“Stamps of a Revolution,” a solo exhibition by the Iranian artist Ali Mobasser, has just opened at the Paper Mache Tiger showroom in London. The exhibition explores a narrative of the Iranian diaspora after the 1978-79 Islamic Revolution.
Printed and sent from Iran, the stamps were collected in the United States,, photographed in the United Kingdom 30 years later, and taken back to Iran to be reprinted and framed before being sent back to London for display. Mobasser, who is represented by the Ag Galerie in Tehran, was shortlisted last year for the prestigious New Discovery Award at Les Rencontres d’Arles (the prestigious French photography festival).
“The movement of the stamps is reflective of Ali’s personal journey, of distance and reconnection,” said the gallery, adding that the exhibition highlighted “the fluidity of self in the face of passing time.”
Ali Mobasser is the grandson of Lieutenant General Mohsen Mobasser, the former chief of the National Police under the Shah. He was three years old when he left Iran with his mother and father, shortly after the 1979 Revolution.
Mobasser spent the next four years moving between Jeddah, London and San Jose (the capital of Costa Rica) before settling with his mother and her family in the U.S. following his parents’ separation. The letters and packages that the family received from Iran became their only connection to the homeland, and Ali began collecting the stamps that were affixed to them.
Ali continued this tradition until his teens, even after moving to London in 1985 to live with his father’s family. At the age of 12, he placed his album of stamps on his father’s bookshelf. There they would remain for the next 25 years.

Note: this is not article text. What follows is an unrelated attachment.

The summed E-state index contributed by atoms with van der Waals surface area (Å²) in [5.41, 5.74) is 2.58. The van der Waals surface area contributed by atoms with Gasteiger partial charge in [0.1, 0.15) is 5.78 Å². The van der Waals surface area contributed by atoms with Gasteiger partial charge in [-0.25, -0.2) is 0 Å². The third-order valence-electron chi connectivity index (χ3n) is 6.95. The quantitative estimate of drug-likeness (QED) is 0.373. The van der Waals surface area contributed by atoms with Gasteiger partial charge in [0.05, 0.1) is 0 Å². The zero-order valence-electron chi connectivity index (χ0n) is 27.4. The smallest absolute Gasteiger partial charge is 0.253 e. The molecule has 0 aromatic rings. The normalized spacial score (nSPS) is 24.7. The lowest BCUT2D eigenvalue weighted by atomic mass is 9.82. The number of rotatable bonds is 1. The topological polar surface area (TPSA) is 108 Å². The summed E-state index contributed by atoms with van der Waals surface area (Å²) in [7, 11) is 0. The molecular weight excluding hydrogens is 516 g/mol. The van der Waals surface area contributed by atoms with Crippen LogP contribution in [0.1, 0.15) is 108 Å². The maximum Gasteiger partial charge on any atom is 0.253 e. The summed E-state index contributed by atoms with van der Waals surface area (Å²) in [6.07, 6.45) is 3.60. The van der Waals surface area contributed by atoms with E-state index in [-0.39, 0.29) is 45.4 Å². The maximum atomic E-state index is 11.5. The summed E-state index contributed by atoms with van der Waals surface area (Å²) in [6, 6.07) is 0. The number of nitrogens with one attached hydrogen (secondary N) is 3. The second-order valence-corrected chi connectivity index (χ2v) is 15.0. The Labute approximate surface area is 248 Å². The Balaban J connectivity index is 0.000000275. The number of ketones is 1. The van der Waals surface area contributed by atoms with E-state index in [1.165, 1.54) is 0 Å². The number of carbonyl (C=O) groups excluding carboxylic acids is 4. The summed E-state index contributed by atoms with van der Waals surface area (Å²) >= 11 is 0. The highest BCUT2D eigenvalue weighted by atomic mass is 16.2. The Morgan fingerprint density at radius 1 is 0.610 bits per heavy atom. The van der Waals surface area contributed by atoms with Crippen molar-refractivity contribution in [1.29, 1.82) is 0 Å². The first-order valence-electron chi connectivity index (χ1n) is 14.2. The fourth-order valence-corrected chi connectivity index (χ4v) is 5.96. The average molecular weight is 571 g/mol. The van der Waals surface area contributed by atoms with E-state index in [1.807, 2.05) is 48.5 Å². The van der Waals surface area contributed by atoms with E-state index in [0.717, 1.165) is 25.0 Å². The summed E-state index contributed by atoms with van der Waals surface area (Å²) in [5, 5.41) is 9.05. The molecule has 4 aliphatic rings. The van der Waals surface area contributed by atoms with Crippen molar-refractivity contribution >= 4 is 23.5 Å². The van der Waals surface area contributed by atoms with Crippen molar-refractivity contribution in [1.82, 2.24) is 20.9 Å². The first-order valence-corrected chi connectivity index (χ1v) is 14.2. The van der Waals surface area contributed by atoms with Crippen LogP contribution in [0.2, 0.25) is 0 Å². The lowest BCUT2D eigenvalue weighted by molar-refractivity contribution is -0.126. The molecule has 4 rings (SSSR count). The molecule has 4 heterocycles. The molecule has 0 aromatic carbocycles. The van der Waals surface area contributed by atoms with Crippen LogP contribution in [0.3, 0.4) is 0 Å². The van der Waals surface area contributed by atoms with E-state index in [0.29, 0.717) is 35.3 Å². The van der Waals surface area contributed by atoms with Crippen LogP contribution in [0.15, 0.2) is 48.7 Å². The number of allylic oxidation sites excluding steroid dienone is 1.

“In time, I would rediscover my stamp collection,” he said, “seeing them not just as an account of the first ten years of the Islamic Republic, but as a reminder of those volatile years in my childhood where the stamps served as my only constant.”
“It was in this light that I photographed my collection and conceived ‘Stamps of a Revolution,’” he added. “In 2017, my stamps led me back to Iran after 38 years. I was invited to exhibit the series, bringing the stamps back to their place of issue.”
Ali, a graduate of Kingston University in Surrey, England, began his career as a photographic assistant and later a picture editor and designer. He joined the collective of photographic artists ‘Photodébut’ in 2008.
In 2012, he collaborated with artist and graphic designer Russell Weekes on the “12 Objects” project for The Guardian Weekend Magazine and Guardian Online. In 2014, he was the winner of the Lensculture Emerging Talent award. In 2016, he met Simindokht Dehghani (owner of the Ag Galerie) at Photo London. She invited him to exhibit “Stamps of a Revolution” in Tehran.
Ali Mobasser’s works will be available for purchase until the end of November at Paper Mache Tiger, 26 Cross Street, London N1 2BG.
Primarily a fashion wholesale and communications agency with an adjoining retail space, Paper Mache Tiger is becoming a platform for emerging and established creatives.